When I think about meat based recipes in the area of Ragusa, the main recipes that come to mind are pork based ones. With our sausage with fennel seeds and chilly flakes served with sinapu (mustard greens), stuffed pork chops, cured sausage and grilled pancetta, there is no doubt that pork is the favourite meat in the area. However, especially in the past, with the arrival of Spring pork meat consumption was stopped. Special buthcheries selling only pork meat would close their door and say goodbye until Autumn.
I love Siracusa and its historical centre: the island of Ortigia. The amazing combination of Greek ruins and Baroque buildings, the narrow little streets of the old Jewish quarter (the Giudecca area), the strong lines of the Norman Maniace Castle and its waters, both the salty waters of the Jonian sea and the fresh spring water of the famous Arethusa Fountain with its papyrus bush, are a continous source of inspiration. My Mediterranean fish in papyrus parcel recipe is a simple tribute to the this wonderful city.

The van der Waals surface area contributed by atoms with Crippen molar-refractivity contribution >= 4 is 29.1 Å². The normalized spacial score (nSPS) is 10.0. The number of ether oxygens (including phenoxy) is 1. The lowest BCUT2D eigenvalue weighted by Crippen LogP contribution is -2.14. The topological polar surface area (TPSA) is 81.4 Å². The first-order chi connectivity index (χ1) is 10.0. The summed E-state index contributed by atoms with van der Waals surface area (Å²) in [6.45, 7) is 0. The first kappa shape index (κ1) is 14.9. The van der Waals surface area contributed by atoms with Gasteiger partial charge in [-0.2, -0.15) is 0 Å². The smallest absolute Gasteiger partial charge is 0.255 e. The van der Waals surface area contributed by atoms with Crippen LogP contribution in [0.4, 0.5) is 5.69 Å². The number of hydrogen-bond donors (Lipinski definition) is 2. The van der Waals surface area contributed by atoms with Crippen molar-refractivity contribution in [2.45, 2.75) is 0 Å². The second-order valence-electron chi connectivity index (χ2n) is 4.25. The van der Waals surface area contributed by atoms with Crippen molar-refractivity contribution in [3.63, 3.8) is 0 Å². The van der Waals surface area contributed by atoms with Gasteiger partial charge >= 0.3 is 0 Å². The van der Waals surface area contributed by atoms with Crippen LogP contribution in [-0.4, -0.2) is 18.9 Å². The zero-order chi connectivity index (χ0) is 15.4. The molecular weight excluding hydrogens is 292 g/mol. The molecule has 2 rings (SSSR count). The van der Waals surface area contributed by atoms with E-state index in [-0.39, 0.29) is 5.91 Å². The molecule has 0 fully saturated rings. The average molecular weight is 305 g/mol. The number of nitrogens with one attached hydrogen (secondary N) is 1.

This morning, I made this recipe for breakfast and considering how successful it was with my family, I decided to share the recipe with you.
250 g flour
1/4 l milk
100 g young Caciocavallo Ragusano DOP Cheese
50 g mature Caciocavallo Ragusano Cheese finely grated
50 g of butter plus a little to brush the molds
1/2 tablespoon sugar
1 tablespoon baking powder
Sift the flour with baking powder and mix it in with salt and sugar.
When they ask me for classic Sicilian recipes, like the one for cannoli, it is always difficult to give a straight answer because there are various versions of them depending on the area of Sicily you go to. The same is true for arancini, cuccidati, nougat or even simple tomato sauce.
Consider that besides the differences according to geographical areas there are also personal family recipes with special secret ingredients and you start understanding what I mean.
Today the world celebrates the 4th Annual International Day of Italian Cuisine and this year the chosen recipe is Pesto alla Genovese.
Professional chefs across the world will be making pesto as a way to recognize the immense culinary influence of Italian food in the rest of the globe.
But I am Sicilian......so all you are getting from me today is my recipe for Pesto alla Trapanese.
LoveSicily Pesto alla Trapanese
100g shelled, unskinned almonds
50g shelled, toasted unskinned almonds